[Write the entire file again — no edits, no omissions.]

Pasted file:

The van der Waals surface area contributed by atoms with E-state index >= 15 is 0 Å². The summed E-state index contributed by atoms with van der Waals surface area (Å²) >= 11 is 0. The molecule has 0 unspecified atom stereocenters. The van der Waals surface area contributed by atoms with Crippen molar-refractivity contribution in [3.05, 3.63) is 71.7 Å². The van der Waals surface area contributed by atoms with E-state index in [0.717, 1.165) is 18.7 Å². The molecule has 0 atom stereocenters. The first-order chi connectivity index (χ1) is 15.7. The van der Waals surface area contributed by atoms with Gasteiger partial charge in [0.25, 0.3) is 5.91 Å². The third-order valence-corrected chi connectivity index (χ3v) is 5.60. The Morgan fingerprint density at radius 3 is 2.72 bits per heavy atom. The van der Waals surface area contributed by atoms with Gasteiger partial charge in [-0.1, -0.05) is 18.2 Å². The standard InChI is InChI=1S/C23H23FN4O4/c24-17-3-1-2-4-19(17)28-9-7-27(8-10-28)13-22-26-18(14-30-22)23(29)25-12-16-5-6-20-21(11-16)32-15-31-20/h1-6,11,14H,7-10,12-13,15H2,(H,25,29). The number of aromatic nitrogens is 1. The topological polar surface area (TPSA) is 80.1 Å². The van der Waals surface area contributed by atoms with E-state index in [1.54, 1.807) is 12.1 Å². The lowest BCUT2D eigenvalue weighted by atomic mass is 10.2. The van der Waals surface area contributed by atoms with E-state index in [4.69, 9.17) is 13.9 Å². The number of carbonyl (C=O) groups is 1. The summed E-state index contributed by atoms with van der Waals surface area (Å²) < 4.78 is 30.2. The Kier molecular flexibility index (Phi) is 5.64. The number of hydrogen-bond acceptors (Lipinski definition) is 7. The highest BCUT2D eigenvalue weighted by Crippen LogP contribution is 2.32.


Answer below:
The van der Waals surface area contributed by atoms with E-state index >= 15 is 0 Å². The summed E-state index contributed by atoms with van der Waals surface area (Å²) >= 11 is 0. The molecule has 0 unspecified atom stereocenters. The van der Waals surface area contributed by atoms with Crippen molar-refractivity contribution in [3.05, 3.63) is 71.7 Å². The van der Waals surface area contributed by atoms with E-state index in [0.717, 1.165) is 18.7 Å². The molecule has 0 atom stereocenters. The first-order chi connectivity index (χ1) is 15.7. The van der Waals surface area contributed by atoms with Gasteiger partial charge in [0.25, 0.3) is 5.91 Å². The third-order valence-corrected chi connectivity index (χ3v) is 5.60. The Morgan fingerprint density at radius 3 is 2.72 bits per heavy atom. The van der Waals surface area contributed by atoms with Gasteiger partial charge in [-0.1, -0.05) is 18.2 Å². The standard InChI is InChI=1S/C23H23FN4O4/c24-17-3-1-2-4-19(17)28-9-7-27(8-10-28)13-22-26-18(14-30-22)23(29)25-12-16-5-6-20-21(11-16)32-15-31-20/h1-6,11,14H,7-10,12-13,15H2,(H,25,29). The number of aromatic nitrogens is 1. The topological polar surface area (TPSA) is 80.1 Å². The van der Waals surface area contributed by atoms with E-state index in [1.54, 1.807) is 12.1 Å². The lowest BCUT2D eigenvalue weighted by atomic mass is 10.2. The van der Waals surface area contributed by atoms with E-state index in [4.69, 9.17) is 13.9 Å². The number of carbonyl (C=O) groups is 1. The summed E-state index contributed by atoms with van der Waals surface area (Å²) < 4.78 is 30.2. The Kier molecular flexibility index (Phi) is 5.64. The number of hydrogen-bond acceptors (Lipinski definition) is 7. The highest BCUT2D eigenvalue weighted by Crippen LogP contribution is 2.32.